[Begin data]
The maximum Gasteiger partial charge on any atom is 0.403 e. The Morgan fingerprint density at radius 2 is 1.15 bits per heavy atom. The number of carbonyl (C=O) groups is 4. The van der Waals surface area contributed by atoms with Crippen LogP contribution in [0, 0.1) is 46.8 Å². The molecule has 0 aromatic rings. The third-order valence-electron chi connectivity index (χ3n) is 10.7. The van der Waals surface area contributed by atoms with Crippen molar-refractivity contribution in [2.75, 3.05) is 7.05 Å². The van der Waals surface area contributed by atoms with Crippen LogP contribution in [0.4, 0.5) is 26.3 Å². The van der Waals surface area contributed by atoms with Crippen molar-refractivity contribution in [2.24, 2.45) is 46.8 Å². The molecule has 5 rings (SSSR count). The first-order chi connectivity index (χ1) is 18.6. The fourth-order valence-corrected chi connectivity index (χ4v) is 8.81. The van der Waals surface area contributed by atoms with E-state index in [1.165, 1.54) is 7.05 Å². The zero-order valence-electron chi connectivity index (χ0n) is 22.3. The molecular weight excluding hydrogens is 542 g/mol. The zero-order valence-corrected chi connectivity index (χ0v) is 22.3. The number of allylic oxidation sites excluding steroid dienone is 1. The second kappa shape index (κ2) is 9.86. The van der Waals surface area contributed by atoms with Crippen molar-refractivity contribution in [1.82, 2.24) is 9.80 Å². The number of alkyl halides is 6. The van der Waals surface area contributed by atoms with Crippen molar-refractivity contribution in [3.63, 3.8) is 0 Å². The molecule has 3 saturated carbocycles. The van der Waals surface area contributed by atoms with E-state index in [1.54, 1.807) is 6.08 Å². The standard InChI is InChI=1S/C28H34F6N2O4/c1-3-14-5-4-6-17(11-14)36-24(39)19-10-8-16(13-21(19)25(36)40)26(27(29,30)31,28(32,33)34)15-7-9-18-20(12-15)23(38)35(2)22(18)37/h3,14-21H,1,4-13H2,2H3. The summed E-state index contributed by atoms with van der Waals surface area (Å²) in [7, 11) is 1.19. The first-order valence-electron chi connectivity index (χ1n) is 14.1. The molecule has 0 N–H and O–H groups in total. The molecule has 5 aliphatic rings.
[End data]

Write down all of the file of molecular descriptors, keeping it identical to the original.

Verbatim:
The maximum Gasteiger partial charge on any atom is 0.403 e. The Morgan fingerprint density at radius 2 is 1.15 bits per heavy atom. The number of carbonyl (C=O) groups is 4. The van der Waals surface area contributed by atoms with Crippen LogP contribution in [0, 0.1) is 46.8 Å². The molecule has 0 aromatic rings. The third-order valence-electron chi connectivity index (χ3n) is 10.7. The van der Waals surface area contributed by atoms with Crippen molar-refractivity contribution in [2.75, 3.05) is 7.05 Å². The van der Waals surface area contributed by atoms with Crippen LogP contribution in [0.4, 0.5) is 26.3 Å². The van der Waals surface area contributed by atoms with Crippen molar-refractivity contribution in [2.24, 2.45) is 46.8 Å². The molecule has 5 rings (SSSR count). The first-order chi connectivity index (χ1) is 18.6. The fourth-order valence-corrected chi connectivity index (χ4v) is 8.81. The van der Waals surface area contributed by atoms with E-state index in [1.165, 1.54) is 7.05 Å². The zero-order valence-electron chi connectivity index (χ0n) is 22.3. The molecular weight excluding hydrogens is 542 g/mol. The zero-order valence-corrected chi connectivity index (χ0v) is 22.3. The number of allylic oxidation sites excluding steroid dienone is 1. The second kappa shape index (κ2) is 9.86. The van der Waals surface area contributed by atoms with Crippen molar-refractivity contribution in [1.82, 2.24) is 9.80 Å². The number of alkyl halides is 6. The van der Waals surface area contributed by atoms with Crippen molar-refractivity contribution in [3.63, 3.8) is 0 Å². The molecule has 3 saturated carbocycles. The van der Waals surface area contributed by atoms with E-state index in [1.54, 1.807) is 6.08 Å². The standard InChI is InChI=1S/C28H34F6N2O4/c1-3-14-5-4-6-17(11-14)36-24(39)19-10-8-16(13-21(19)25(36)40)26(27(29,30)31,28(32,33)34)15-7-9-18-20(12-15)23(38)35(2)22(18)37/h3,14-21H,1,4-13H2,2H3. The summed E-state index contributed by atoms with van der Waals surface area (Å²) in [7, 11) is 1.19. The first-order valence-electron chi connectivity index (χ1n) is 14.1. The molecule has 0 N–H and O–H groups in total. The molecule has 5 aliphatic rings.